sábado, 5 de marzo de 2016

NCTR Publications > NCTR Research Highlights

NCTR Publications > NCTR Research Highlights

National Center for Toxicological Researh log with FDA on left side

Current Highlight from February 26, 2016

Developments for Early Detection of Doxorubicin Cardiotoxicity
Collaborating scientists from NCTR, the National Cancer Institute, Korea University, and UltraPath Imaging have identified a panel of 61 energy metabolism and apoptosis genes from doxorubicin (DOX)-treated mice that are differentially expressed in heart mitochondria prior to and after evidence of drug-induced cardiac injury. This suggests the genes may be used as potential early indicators of cardiotoxicity.  Some of the 61 genes were differentially expressed at all cumulative dose levels (6-24 mg/kg DOX) administered at 3 mg/kg/week.  Plasma levels of cardiac troponin T (cTnT) increased at 18 and 24 mg/kg cumulative DOX dosages and frank cardiac injury was detected by pathology assessment at the high, 24 mg/kg dose.  The cardioprotectant drug, dexrazoxane, significantly reduced gene expression alteration and cTnT plasma levels, and eliminated cardiac pathology at the high dose.  DOX is an effective chemotherapeutic that is limited by an average lifetime-dose toxicity. Early biomarkers of drug-induced cardiotoxicity could enable an individualized approach to chemotherapeutic treatment.  Information about the study is available online at Toxicology and Applied Pharmacologydisclaimer icon.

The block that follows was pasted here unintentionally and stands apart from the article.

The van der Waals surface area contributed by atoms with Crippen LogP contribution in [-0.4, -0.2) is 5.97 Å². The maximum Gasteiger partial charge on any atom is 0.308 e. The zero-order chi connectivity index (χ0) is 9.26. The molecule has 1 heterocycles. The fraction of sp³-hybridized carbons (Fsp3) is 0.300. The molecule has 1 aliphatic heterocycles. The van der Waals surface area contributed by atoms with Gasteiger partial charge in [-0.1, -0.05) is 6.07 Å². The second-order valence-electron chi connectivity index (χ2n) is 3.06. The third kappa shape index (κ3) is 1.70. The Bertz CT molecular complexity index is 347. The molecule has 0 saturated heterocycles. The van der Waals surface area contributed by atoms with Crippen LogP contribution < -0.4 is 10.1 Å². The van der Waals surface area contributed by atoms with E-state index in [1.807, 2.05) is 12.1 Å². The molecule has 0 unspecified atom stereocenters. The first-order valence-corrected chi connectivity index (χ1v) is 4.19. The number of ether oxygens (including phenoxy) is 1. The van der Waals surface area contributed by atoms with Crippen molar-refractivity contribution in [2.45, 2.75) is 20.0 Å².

For additional information, please contact Varsha Desai, Ph.D., Division of Systems Biology, FDA/NCTR.

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